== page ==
Sources of the Above Facts and Suggested Reading
This is a great time of year to put our lives in perspective. As business slows down during the holidays, we can step back from the life canvass we're painting with our daily brush strokes to review our personal masterpiece.
Year-end reviews are highly valuable to my personal growth and development. Decades ago, Heather and I began an annual practice of reviewing highlights of the past year. We use this as a progress check against long term vision, purpose, and shared values. We then update and renew the vision of our preferred future.
One of today's big challenges is weathering the tornado of multi-tasking the crazy-busy bustle that can spin us around in ever faster circles. If we're not careful we end up just getting through ever more hectic days and not really living and leading.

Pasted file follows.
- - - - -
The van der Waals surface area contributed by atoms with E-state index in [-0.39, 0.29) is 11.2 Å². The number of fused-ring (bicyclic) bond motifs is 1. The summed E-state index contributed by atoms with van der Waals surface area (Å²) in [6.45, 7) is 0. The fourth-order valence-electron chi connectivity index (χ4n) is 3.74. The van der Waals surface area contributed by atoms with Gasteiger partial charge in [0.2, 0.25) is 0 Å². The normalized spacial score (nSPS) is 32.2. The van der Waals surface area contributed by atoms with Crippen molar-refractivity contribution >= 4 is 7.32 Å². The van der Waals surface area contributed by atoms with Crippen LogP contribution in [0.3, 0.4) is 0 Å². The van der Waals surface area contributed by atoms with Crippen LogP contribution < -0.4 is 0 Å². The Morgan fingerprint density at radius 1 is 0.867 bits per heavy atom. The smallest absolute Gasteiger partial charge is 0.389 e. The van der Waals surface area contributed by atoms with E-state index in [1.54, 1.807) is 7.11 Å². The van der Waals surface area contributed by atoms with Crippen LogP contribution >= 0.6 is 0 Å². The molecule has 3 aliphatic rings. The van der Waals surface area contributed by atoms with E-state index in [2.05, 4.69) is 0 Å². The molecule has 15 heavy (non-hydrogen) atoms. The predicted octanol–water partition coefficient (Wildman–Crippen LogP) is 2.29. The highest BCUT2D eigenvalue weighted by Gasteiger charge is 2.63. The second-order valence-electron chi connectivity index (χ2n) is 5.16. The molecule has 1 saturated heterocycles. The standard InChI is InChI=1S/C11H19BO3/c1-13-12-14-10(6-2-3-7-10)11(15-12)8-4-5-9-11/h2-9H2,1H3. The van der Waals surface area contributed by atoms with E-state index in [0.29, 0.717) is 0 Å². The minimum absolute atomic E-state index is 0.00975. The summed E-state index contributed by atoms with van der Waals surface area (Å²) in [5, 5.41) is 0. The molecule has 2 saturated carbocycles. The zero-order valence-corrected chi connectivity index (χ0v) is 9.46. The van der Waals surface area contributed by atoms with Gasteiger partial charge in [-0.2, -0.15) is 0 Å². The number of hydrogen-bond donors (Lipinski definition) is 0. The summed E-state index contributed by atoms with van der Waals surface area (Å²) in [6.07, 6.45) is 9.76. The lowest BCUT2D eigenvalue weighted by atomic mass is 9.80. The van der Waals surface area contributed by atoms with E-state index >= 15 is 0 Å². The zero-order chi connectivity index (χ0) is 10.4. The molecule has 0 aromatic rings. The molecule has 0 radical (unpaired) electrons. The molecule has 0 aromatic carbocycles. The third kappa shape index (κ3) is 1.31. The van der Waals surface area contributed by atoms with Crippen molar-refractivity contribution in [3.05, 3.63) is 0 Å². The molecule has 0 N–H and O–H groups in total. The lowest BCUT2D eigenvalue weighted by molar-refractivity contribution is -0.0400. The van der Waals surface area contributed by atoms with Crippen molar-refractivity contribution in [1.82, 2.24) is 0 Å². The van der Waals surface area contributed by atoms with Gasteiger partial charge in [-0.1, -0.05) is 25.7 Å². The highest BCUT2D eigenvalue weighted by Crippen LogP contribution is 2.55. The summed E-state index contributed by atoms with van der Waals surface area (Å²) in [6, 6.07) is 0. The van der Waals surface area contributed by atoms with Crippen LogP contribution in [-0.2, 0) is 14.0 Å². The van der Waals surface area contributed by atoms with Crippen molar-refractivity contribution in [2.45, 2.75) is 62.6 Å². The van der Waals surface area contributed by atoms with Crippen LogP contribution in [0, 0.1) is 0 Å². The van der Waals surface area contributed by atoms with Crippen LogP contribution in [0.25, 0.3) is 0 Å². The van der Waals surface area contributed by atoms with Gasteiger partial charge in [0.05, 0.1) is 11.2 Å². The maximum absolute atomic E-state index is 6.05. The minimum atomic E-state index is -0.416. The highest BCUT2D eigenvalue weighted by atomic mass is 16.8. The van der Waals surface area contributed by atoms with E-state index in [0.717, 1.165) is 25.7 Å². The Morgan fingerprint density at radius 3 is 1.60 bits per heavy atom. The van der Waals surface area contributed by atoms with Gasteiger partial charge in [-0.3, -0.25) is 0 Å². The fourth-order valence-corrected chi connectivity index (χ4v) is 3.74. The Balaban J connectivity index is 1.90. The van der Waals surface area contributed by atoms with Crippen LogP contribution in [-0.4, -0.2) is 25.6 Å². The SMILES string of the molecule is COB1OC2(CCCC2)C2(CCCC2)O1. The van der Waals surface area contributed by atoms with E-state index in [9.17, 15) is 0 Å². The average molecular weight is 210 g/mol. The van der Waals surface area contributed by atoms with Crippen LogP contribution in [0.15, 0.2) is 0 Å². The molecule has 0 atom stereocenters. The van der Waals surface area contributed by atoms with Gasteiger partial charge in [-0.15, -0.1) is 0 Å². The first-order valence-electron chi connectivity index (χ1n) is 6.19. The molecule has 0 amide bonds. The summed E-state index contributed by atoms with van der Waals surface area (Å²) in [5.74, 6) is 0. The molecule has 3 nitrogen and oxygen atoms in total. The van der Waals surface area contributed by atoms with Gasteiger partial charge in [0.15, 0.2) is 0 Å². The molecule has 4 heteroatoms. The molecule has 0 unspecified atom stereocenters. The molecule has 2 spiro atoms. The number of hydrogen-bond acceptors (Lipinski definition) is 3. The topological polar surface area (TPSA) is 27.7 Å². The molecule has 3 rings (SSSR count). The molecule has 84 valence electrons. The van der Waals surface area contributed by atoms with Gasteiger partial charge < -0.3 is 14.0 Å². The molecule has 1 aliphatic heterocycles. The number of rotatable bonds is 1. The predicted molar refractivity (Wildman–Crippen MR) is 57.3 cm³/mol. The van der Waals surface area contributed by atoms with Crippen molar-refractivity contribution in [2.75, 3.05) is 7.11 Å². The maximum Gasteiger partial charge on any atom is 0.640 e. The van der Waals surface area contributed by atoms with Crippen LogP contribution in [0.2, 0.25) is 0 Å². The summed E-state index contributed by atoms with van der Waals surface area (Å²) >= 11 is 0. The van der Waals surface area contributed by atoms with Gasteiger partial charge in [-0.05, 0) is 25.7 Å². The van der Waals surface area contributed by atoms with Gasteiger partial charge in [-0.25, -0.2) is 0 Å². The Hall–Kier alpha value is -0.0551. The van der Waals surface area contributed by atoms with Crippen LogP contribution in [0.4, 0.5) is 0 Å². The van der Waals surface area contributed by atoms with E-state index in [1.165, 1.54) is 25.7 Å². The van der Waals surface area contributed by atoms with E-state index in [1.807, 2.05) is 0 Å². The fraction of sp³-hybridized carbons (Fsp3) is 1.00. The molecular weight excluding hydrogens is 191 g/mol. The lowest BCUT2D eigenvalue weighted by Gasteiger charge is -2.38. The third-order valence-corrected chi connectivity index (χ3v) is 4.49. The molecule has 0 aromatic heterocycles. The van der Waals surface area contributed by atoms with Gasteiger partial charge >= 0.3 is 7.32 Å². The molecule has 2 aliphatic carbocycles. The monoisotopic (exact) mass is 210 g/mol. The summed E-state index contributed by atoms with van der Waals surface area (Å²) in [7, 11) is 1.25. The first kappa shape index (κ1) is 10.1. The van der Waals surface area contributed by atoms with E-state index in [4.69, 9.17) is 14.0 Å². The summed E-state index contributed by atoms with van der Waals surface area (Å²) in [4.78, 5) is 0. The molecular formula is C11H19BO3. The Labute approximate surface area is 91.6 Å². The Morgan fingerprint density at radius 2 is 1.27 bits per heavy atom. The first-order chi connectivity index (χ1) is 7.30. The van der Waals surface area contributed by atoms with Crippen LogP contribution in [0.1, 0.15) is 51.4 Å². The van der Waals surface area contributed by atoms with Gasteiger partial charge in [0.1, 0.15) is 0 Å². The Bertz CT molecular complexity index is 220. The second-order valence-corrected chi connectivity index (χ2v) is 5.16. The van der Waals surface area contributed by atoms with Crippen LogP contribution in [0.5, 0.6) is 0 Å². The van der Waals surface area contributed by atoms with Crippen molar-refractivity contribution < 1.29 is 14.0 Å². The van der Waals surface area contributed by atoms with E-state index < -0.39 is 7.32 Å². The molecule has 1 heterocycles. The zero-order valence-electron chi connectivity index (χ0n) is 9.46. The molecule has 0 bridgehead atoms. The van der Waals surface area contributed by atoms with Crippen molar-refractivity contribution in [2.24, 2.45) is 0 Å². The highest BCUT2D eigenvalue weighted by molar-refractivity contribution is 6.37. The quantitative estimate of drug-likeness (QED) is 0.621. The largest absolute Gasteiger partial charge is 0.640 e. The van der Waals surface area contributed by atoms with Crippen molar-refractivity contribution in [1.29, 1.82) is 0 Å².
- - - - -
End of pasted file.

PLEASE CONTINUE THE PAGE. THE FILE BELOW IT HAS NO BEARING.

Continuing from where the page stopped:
Now's a good time to assess whether we're spending way too much time sweating the small stuff and missing the big picture. Unless we turn down the volume, we can't hear our inner voice.
With a blog posting each week, we've published over 50 in the past year. The following, are the five most popular blogs. I hope you find them useful "season's readings" for stepping back and putting your year -- and life -- in broader perspective:
Smarten up your busyness and assess your strategic use of time. Learn how to leverage and master your leadership time so time doesn't master you. And don't lose your cabbage!
Last year we also polled our readers for the most important topics in eight major areas I generated for a new development book, key chapters, or series of books I am going to write. Click here to see which topics were voted most popular. This pull method of outlining and writing a book is a big shift from my previous approach to writing a book and then pushing it to market. After spending lots of time with our wonderful grandkids, this will be the main project I fit in between keynotes, workshops, retreats, and executive coaching work.